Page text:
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Re: GNOME DVCS Survey Results

From:  Andrew Cowie <andrew-AT-operationaldynamics.com>
To:  desktop-devel-list-AT-gnome.org
Subject:  Re: GNOME DVCS Survey Results
Date:  Tue, 06 Jan 2009 13:10:14 +1100
Message-ID:  <1231207814.23941.59.camel@moonglow.roaming.operationaldynamics.com>
Archive-link:  Article

On Sat, 2009-01-03 at 22:46 -0500, Behdad Esfahbod wrote:
> GNOME contributors with an SVN account who had an SSH key installed on
> their account were invited to fill in the survey.

[It is NOT my intention to get all negative here; I understand - and
accept - that projects make decisions and not everyone is happy with
them. Luckily this decision ultimately is one I can ignore.
Nevertheless, I have been asked by a number of people to write to this
thread with why I am so dissatisfied. I do appreciate the effort people
made, even if I feel that the way the whole survey exercise was
conducted it was impossible for Git to lose]

Some comments:

++

It's a shame that hackers who contribute to GNOME projects which don't
use svn.gnome.org were excluded.

        (I was told their opinions didn't matter. {shrug} that's fine,
        so long as nobody tries to represent this survey as "what GNOME
        hackers think")

++

It was also a shame that I (one who does happen to have a GNOME svn
account) was not able to complete the survey either because it crashes
Epiphany when you i) vote for bzr and ii) withhold your vote from git,
hg, and svn.

        (When I asked if it might be possible to fix the survey so that
        GNOME's web browser didn't crash, I was told "known bug" and
        "too bad, you have to express a preference for Git and Mercurial
        even if you don't want to". Strange take on democracy. I am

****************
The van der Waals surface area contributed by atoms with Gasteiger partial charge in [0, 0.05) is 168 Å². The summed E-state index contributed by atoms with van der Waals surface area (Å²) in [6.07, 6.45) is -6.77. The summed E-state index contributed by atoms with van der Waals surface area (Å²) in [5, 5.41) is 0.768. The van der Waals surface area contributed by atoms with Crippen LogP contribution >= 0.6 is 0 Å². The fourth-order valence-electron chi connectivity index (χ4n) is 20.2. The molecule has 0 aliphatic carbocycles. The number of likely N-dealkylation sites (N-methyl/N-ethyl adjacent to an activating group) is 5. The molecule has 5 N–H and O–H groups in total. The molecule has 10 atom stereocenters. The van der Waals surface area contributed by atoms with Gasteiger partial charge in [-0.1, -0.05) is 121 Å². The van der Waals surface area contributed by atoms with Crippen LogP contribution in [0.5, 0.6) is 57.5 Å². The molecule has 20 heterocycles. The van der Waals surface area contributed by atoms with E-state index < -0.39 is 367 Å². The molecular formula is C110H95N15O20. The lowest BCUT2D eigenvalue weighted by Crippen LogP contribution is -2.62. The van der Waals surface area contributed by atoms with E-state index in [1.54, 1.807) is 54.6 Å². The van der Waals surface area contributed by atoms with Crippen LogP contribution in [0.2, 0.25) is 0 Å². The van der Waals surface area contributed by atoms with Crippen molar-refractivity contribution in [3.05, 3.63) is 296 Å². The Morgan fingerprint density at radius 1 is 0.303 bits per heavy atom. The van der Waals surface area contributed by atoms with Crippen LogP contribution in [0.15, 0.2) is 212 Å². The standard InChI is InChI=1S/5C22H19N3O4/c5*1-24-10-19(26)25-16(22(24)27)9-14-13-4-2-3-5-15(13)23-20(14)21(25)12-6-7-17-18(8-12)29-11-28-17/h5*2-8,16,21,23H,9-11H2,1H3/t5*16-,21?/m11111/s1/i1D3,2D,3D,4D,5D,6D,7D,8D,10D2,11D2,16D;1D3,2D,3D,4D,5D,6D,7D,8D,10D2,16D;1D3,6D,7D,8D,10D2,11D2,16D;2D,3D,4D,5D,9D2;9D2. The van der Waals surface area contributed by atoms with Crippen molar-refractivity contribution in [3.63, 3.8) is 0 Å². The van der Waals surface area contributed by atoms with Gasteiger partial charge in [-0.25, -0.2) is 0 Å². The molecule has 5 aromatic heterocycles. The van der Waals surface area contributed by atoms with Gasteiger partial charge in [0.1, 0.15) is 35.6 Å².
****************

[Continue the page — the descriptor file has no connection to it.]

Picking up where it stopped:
rather accustomed to the idea that declining to express a
        preference for something is an acceptable form of voting.
        Whatever)

I explicitly did not want to chose Git or Mercurial, because I knew
exactly what was going to happen. I've heard it several times already in
#gnome-hackers and elsewhere:

        "so it seems the people who prefer Bazaar like Git as their
        second choice, so surely it's ok to go with that. Great!
        Decision made"

No. The rest of the survey was irrelevant. It was quite evident that the
object of the exercise was to allow people to say "lots of people said
Git was either their first or second choice" which sounds very
impressive, and was exactly the one thing I did NOT want to support.

So it crashed my browser. Nice.

++

We chose the Bazaar decentralized version control system for our GNOME
project even before the people behin GNOME's centralized code hosting
made the courageous and monumental decision to switch from CVS to
Subversion. Since GNOME didn't offer any way for us to host our
'mainline' branch on any official sounding resource, {shrug} we didn't.

And so we don't.

And that's actually the only issue that matters so far as I can tell. No
one can force us to stop using Bazaar. People who work at places like
Immendio who are using Git to hack on GTK+ cannot be forced to stop git
either.

And I wouldn't want them to. They're happy with their tool. We're happy
with ours.